If you can't beat 'em, join 'em, copy 'em, and then beat 'em. While everyone's attention has been glued to Bitcoin (and its various smaller and less viable for now alternative digital currencies), JPMorgan has submitted a patent which appears to set the scene for a competing centralized network to Bitcoin. As LetsTalkBitcoin noted first, the "Method and system for processing internet payments using the electronic funds transfer network," states that Chase's technology is a "new paradigm." Moreover that it permits the creation of "virtual cash" (also referred to as "web cash") with a "real-time digital exchange of value." Without naming the virtual currency or any competing payments system by name, the bank takes a swipe at the crytocurrency model, adding that sees “a new marketplace” emerging for “low dollar, high volume, real-time payments with payment surety for both consumers and producers.”
Of course, we are sure this will be dismissed by any and all stock pushers as perfectly normal and possible... but an hour of trading in SBUX in a 1c range seems a little too much for even the biggest efficient market believer...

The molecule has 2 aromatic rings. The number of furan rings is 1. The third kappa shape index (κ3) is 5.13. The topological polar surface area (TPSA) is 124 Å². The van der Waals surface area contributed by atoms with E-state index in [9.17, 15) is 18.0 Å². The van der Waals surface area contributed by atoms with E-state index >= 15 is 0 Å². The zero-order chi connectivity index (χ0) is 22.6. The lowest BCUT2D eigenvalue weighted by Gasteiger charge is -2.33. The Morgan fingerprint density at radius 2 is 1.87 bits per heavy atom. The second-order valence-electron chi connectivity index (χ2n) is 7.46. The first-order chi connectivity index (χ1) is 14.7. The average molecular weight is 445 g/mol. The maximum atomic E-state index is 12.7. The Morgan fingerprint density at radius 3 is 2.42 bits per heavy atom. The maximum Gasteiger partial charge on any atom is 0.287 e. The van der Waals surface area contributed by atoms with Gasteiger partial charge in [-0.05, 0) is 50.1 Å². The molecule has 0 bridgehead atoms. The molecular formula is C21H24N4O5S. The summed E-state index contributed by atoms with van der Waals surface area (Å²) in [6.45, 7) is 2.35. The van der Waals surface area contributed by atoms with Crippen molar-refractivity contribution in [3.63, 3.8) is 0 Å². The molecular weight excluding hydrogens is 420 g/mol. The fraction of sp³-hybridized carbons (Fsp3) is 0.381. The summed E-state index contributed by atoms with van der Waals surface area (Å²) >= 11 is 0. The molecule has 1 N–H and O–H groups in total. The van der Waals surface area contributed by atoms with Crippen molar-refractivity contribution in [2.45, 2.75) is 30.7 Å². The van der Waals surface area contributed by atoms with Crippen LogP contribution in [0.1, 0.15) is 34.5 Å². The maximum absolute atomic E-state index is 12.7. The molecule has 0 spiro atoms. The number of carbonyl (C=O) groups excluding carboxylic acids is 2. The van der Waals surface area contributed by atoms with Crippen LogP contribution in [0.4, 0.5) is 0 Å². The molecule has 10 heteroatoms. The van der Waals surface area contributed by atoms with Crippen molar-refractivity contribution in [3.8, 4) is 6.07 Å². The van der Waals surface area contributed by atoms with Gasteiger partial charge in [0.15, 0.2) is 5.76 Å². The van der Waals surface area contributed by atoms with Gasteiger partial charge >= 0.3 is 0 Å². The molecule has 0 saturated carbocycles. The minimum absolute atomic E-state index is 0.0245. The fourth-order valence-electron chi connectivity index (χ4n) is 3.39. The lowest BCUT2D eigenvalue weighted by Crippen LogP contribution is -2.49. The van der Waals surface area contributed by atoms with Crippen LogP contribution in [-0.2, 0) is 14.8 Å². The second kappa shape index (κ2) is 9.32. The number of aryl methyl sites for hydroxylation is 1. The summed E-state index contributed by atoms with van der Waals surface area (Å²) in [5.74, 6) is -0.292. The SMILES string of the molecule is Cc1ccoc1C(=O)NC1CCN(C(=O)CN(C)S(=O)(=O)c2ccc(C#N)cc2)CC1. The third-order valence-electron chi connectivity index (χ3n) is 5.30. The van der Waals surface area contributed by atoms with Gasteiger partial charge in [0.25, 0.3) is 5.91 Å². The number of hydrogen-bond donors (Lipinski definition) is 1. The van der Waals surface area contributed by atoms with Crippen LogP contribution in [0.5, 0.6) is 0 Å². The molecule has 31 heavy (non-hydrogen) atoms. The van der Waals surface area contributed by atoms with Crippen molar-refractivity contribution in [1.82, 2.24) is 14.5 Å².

All five regulatory agencies put to a vote and approved the Volcker rule on Tuesday, supposedly, as The WSJ reports, ushering in a new era of tough oversight that drills to the core of Wall Street's profitable markets and trading businesses. As President Obama just ordered via Bloomberg:
- *OBAMA SAYS VOLCKER RULE WILL MAKE FINANCIAL SYSTEM SAFER
Of course, now the various regulators line up at the trough demanding more funding to cover all the details of all the pages of all the new laws that all of the banks will now have to address on all of their trades...
The bombs are going to drop – increased forward guidance on rates and decreased direct bond purchases – but these policies in and of themselves are just tactical. What’s really at stake is the strategic meaning of these policies, the belief system that takes hold (or doesn’t) around the power of the Fed to create market outcomes. Over the next three or four months we’re going to see quite a battle for the hearts and minds of investors, with both “sides” employing the Narrative of Don’t Fight the Fed. On the one hand you will have the Fed, with their Jericho Trumpet of Hilsenrath et al shrieking at you a new interpretation of the Narrative: ZIRP is the source of the Fed’s power, not QE, so tapering is no big deal. On the other hand you also have the Fed, but the Fed of the past several years and the way it has trained the market to believe that the portfolio rebalancing effect … i.e., the behavioral impact of QE that Bernanke has directly credited with driving up the stock market … is what really matters. And if that’s your reality, then tapering is a big deal, indeed. I’ll be monitoring all this closely at Epsilon Theory in the weeks ahead.
The % of NYSE stocks above their 200-day moving averages has a strong bearish divergence similar to previous plunge-preceding divergences. As BofAML notes, this points to diminishing momentum for market breadth and preceded pullbacks in the range of 15%-20% in 2010 and 2011; increasing the risk for a US equity market pullback in 2014.